Since then, Damon and Affleck have reunited on screen only briefly – as two earthbound angels in Kevin Smith's Dogma and in the same director's sickly Jersey Girl (in which Damon took a cameo as a PR exec). In that time, Affleck saw his career nosedive with a series of flops and endured a publicity-drenched engagement to, and split from, Jennifer Lopez. Damon, meanwhile, despite high-profile romances with Claire Danes, Winona Ryder and Good Will Hunting co-star Minnie Driver, kept his head down. For the most part, he also chose wisely, playing the title role in both Spielberg's Saving Private Ryan and Anthony Minghella's The Talented Mr Ripley.

It's evident he is still fond of Affleck, when I ask if they have remained good friends. "No! I threw him out!" he grins. "He's such a boring guy." He then tells me that Affleck is directing his second movie, The Town, back in Boston, where Damon was born. "It's going to be really good," he enthuses. He doesn't see Affleck as much as he'd like, he says. Partly because, for the past four years, Damon has been living in Miami with Luciana Barroso, a former barmaid he met in 2003 while shooting the Farrelly brothers' comedy Stuck on You and married two years later. Living far from Hollywood has its advantages, though, like escaping from the prying eyes of the paparazzi. "We haven't had any problems," he says.

If this suggests a sensible approach to dealing with his celebrity, so does marrying a woman who has nothing to do with the industry. Damon has always been down-to-earth, certainly compared to Affleck. Still, last summer, the old friends holidayed together in Hawaii. It made an interesting spectacle for celebrity watchers, as these two boyish talents were now, finally, family men. Affleck, along with actress-wife Jennifer Garner, has two daughters. Damon and Barroso have three – 11-year-old Alexia (Barroso's daughter from a previous relationship), three-year-old Isabella and 14-month-old Gia Zavala.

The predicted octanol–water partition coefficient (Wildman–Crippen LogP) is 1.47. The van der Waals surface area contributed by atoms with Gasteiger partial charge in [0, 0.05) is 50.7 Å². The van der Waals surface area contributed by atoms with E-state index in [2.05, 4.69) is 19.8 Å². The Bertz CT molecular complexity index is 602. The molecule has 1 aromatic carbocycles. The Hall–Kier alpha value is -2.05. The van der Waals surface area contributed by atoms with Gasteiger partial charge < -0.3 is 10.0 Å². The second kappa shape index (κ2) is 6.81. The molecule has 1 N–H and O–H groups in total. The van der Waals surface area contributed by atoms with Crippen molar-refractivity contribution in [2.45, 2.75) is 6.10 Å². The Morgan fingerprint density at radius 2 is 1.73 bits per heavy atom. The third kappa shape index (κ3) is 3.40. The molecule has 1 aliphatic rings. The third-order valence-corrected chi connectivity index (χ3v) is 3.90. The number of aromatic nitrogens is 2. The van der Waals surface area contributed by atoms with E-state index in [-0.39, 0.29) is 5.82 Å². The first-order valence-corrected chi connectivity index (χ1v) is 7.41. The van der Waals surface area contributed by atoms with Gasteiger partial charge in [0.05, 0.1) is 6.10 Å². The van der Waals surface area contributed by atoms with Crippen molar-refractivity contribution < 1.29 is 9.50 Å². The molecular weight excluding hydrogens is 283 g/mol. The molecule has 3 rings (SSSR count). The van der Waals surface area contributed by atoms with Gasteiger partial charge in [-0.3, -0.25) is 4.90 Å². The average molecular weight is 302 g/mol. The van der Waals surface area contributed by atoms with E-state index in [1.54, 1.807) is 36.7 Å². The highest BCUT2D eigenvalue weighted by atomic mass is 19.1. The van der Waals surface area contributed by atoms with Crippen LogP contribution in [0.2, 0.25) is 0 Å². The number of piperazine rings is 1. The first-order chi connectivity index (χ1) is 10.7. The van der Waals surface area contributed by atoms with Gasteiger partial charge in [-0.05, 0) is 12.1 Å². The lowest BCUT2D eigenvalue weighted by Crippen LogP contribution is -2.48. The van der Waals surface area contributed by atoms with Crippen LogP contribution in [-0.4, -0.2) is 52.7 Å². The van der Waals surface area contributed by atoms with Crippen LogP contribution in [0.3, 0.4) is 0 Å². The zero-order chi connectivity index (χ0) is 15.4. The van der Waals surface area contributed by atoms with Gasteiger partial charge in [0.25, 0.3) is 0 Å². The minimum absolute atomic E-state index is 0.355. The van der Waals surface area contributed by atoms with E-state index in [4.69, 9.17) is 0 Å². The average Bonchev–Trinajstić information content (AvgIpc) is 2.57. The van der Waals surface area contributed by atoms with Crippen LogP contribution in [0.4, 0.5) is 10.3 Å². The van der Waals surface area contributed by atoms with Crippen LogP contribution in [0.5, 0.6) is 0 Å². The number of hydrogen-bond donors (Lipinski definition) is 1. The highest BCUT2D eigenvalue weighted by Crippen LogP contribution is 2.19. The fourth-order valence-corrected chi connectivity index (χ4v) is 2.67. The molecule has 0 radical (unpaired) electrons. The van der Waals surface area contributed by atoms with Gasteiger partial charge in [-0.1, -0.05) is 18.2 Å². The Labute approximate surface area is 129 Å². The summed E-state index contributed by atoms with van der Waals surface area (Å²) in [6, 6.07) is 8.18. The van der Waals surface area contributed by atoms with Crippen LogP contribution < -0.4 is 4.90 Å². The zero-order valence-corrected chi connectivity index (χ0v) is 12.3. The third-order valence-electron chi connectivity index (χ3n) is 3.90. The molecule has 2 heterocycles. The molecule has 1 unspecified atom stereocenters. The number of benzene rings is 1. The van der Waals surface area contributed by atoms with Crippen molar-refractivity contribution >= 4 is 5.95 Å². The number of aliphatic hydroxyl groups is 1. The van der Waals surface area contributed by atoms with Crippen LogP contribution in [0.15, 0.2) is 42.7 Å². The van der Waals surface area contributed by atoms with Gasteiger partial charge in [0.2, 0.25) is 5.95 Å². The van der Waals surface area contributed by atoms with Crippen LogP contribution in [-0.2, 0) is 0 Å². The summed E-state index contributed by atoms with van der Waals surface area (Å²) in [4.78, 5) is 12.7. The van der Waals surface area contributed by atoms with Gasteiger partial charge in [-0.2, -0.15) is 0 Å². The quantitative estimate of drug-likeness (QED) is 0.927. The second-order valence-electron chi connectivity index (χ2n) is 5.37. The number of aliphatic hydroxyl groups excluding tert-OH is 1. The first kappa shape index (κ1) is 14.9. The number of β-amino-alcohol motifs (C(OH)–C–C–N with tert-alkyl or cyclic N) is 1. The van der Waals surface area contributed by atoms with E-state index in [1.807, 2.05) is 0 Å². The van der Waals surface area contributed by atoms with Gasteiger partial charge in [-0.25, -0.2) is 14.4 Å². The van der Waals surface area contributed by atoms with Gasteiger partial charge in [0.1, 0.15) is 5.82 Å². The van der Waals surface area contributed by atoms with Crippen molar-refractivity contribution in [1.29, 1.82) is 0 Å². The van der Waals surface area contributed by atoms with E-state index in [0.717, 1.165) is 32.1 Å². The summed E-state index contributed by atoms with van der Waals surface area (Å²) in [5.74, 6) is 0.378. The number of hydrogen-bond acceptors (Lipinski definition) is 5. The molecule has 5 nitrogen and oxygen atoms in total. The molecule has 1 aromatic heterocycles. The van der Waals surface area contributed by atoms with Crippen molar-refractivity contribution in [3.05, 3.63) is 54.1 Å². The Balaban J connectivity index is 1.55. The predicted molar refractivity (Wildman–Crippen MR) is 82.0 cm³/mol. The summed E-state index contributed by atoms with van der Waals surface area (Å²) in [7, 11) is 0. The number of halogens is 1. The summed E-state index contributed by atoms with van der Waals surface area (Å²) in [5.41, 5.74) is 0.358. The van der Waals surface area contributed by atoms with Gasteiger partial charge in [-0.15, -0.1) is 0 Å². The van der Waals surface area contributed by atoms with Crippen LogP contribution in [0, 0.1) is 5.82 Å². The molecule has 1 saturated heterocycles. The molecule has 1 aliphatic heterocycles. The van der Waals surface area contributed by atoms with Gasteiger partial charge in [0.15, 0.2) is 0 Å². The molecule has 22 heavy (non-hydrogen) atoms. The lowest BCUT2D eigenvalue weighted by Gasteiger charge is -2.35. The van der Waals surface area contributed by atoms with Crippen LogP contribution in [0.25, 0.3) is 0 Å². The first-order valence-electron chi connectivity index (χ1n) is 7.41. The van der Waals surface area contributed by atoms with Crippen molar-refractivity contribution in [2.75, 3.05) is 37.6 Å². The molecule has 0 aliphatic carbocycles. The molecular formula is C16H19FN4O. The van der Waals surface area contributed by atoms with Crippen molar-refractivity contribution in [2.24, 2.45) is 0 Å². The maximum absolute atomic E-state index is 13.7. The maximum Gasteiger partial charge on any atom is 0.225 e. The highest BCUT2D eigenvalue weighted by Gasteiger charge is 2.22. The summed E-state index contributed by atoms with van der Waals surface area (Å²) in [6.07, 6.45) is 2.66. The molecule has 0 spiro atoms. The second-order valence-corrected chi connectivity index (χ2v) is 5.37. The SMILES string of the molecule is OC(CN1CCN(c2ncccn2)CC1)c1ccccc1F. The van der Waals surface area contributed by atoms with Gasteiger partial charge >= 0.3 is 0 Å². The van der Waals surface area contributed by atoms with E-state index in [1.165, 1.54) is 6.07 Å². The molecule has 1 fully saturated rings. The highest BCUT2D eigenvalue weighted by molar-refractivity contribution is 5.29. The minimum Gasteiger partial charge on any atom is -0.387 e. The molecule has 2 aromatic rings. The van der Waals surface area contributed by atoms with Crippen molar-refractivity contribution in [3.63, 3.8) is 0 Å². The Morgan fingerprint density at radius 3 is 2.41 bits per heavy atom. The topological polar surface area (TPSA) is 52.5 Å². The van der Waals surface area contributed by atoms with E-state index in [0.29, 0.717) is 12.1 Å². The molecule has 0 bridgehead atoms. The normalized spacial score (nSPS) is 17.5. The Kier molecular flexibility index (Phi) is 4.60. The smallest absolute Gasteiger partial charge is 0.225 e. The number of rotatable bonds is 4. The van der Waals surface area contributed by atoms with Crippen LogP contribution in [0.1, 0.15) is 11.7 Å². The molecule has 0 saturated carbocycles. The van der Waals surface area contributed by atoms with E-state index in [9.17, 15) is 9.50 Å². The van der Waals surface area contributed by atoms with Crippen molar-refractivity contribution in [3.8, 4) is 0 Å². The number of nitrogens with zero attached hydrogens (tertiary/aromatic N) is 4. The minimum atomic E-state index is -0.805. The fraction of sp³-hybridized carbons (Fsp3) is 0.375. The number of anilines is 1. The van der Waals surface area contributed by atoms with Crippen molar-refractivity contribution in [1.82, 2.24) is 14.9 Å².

With all this in mind, it's little wonder that Damon is at ease with the prospect of turning 40 next year. "I feel good," he says. "I've worked really hard the past 12 years and I've really enjoyed it. I don't regret any of the movies that I've done or any of the choices that I made. Even the ones that didn't work, I got a lot out of them. I'm excited. I've got terrific kids and a great wife. I really couldn't have asked for anything more." So are you happy to get old? "I'm OK with it – unless you can tell me how to stop it! But the roles do get a lot more interesting as you get older."

In the case of The Informant!, it actually helped that Damon had aged seven years when he finally came to play the part. Set in the early 1990s, he plays Mark Whitacre, who became the highest-ranking executive in US history to blow the whistle in a case of corporate fraud. Whitacre winds up becoming a mole for the FBI when it becomes clear that his employers, Archer Daniels Midland, are involved in a global price-fixing scandal regarding the animal-feed additive lysine. Oh, and in case you hadn't gathered, this is a comedy. And Whitacre, who may just be the most unreliable narrator in film history, is a compulsive liar.

After playing second fiddle to the likes of George Clooney and Brad Pitt as the eager-to-please crook Linus Caldwell in Ocean's Eleven and its two sequels, Damon finally has a chance to take the limelight in a Soderbergh film – and he does so with aplomb. Early reviews have already singled him out for praise (US trade paper Variety noted he was "in very sharp form"), while he has evidently impressed his peers with his work. As Soderbergh later tells me, he screened the film to Clooney, who is credited as executive producer on The Informant!. "Clooney said, 'This is one of Matt's shining moments,' and he's right," says the director. "He's unbelievably funny in the movie. It's a great comic performance."